On the other hand, there’s a lot I miss about hotel life. I love having a totally non-cluttered space. It’s very peaceful. To get that at home, I’m going to need to do a total possession purge, then do some organizing so that I have a place for everything and can get everything in its place. And then I need to form good habits and tidy up as I go. The daily housekeeping service does help, but the real key is that I like to have everything put away before the daily housekeeping service, so my room is reasonably neat even without the hotel maid. All I really need the maid to do is empty the trash and give me fresh coffee cups.

But enough about the process of travel. It was a really good conference. I went to this one looking at it as more of a professional development and networking event, and it didn’t disappoint on those terms, but I think it might also have given me more of a promotional boost than the more promotion-oriented conventions do. I came out of it with a bunch more Twitter followers and tweets/retweets, which broadened my name recognition more than I seem to get from other cons.

I went to a panel during each session of the con, took a lot of notes, and got a lot of ideas, both for writing and for general professional life. It may take me a little time to process it all. My brain is full.

I didn’t get a lot of sightseeing done, but we did do a group walk to the farmer’s market on the first day, so I was able to stock up on some good food to have in my room for snacks. On Sunday after the conference ended, I walked over to the incline railway across the river. It’s the kind of thing they have in Europe at ski resorts for getting up and down mountains. Here, it’s for ease of commuting. It was built in the 1870s and uses counterweights — two cars connected by a cable, and one car going down the mountain pulls the other one up. I’d just been researching this kind of thing for the book I’m working on (though with a cable car rather than on rails), so I took lots of pictures and some video. All this was happening on a rainy day during a playoff hockey game, so the town was very quiet. My hotel was across the street from the arena, so I timed my dinner in the hotel restaurant to end just as the game was ending. I managed to get out of there just as all the fans started swarming in. I watched the flood of people leaving the game from my hotel window.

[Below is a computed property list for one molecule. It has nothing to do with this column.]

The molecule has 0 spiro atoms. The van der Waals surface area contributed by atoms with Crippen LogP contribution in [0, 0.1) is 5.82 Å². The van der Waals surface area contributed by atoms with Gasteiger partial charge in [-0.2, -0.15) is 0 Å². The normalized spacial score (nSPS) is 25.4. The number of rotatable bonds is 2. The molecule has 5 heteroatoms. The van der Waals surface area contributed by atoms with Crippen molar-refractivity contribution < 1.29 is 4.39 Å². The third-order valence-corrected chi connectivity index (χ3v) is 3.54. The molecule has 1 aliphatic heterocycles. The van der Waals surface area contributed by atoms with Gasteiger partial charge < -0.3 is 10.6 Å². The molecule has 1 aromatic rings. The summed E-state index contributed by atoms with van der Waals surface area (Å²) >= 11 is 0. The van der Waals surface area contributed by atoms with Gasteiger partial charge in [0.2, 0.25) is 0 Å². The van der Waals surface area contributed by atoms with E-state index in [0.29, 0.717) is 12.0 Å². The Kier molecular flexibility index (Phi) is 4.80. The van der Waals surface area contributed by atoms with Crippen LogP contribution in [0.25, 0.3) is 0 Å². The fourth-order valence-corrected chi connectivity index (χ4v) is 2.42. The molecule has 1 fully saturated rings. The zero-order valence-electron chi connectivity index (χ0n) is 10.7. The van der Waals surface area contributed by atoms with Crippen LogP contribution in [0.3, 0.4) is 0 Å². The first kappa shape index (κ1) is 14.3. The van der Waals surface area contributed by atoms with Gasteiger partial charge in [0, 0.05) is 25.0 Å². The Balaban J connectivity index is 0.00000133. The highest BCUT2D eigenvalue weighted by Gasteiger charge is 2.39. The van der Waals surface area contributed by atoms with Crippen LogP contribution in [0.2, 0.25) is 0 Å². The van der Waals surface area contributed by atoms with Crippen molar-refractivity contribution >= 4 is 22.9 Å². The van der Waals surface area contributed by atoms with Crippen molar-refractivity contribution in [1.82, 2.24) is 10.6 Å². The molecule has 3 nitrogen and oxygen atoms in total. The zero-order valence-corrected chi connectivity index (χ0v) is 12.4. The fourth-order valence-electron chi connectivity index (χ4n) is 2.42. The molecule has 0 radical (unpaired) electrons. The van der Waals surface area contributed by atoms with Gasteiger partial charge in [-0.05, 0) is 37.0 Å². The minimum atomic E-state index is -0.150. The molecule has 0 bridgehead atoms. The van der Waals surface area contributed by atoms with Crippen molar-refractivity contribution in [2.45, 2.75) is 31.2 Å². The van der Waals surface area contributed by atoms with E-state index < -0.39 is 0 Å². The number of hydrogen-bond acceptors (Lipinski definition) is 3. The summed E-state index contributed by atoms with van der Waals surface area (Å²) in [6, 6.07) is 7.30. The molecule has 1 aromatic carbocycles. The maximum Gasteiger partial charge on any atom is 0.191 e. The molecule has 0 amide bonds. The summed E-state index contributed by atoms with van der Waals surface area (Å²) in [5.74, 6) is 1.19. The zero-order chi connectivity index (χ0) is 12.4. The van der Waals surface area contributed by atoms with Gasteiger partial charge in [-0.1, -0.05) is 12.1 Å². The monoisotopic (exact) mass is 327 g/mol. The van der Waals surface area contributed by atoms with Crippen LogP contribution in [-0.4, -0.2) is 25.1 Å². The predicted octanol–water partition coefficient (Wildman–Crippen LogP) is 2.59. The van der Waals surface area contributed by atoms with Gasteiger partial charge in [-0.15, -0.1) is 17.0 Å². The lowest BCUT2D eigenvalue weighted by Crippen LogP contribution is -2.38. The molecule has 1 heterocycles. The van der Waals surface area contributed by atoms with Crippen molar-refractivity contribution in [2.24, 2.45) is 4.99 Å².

The conference will be back there again next year, so maybe I’ll find other things to see, or maybe I’ll ride that railway on a clear day.

Tuesday, May 16, 2017

Book Report: Past and Present

This will be my “chicken with its head cut off” day of travel preparation. Actually, though, I’m mostly ready. This is more my day to clean my house so if I die in a plane crash, I won’t be embarrassed in the afterlife by people seeing it when they come to clean it out. Also, it’s nice after spending several days in pristine hotel conditions to come home to a reasonably clean house. I like not cringing upon opening the front door.